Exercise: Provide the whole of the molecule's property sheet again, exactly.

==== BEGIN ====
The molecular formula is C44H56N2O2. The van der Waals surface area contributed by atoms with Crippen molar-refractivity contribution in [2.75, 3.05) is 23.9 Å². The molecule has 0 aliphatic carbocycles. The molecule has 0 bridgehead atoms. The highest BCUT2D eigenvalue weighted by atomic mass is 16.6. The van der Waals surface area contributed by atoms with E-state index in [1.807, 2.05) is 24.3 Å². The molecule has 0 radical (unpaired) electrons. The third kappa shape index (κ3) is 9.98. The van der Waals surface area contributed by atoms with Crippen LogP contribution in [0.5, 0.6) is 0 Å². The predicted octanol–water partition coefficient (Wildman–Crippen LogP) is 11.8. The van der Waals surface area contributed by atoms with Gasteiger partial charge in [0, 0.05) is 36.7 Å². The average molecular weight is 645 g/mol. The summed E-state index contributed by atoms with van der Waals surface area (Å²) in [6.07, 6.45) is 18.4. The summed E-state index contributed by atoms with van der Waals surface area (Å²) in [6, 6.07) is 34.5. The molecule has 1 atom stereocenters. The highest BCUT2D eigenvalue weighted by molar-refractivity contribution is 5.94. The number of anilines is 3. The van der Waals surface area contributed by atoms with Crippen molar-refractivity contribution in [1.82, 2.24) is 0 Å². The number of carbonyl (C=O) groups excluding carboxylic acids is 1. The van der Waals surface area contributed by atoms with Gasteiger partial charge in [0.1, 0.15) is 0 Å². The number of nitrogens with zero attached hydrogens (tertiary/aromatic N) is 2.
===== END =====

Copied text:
The molecular formula is C44H56N2O2. The van der Waals surface area contributed by atoms with Crippen molar-refractivity contribution in [2.75, 3.05) is 23.9 Å². The molecule has 0 aliphatic carbocycles. The molecule has 0 bridgehead atoms. The highest BCUT2D eigenvalue weighted by atomic mass is 16.6. The van der Waals surface area contributed by atoms with E-state index in [1.807, 2.05) is 24.3 Å². The molecule has 0 radical (unpaired) electrons. The third kappa shape index (κ3) is 9.98. The van der Waals surface area contributed by atoms with Crippen LogP contribution in [0.5, 0.6) is 0 Å². The predicted octanol–water partition coefficient (Wildman–Crippen LogP) is 11.8. The van der Waals surface area contributed by atoms with Gasteiger partial charge in [0, 0.05) is 36.7 Å². The average molecular weight is 645 g/mol. The summed E-state index contributed by atoms with van der Waals surface area (Å²) in [6.07, 6.45) is 18.4. The summed E-state index contributed by atoms with van der Waals surface area (Å²) in [6, 6.07) is 34.5. The molecule has 1 atom stereocenters. The highest BCUT2D eigenvalue weighted by molar-refractivity contribution is 5.94. The number of anilines is 3. The van der Waals surface area contributed by atoms with Crippen molar-refractivity contribution in [1.82, 2.24) is 0 Å². The number of carbonyl (C=O) groups excluding carboxylic acids is 1. The van der Waals surface area contributed by atoms with Gasteiger partial charge in [0.1, 0.15) is 0 Å². The number of nitrogens with zero attached hydrogens (tertiary/aromatic N) is 2.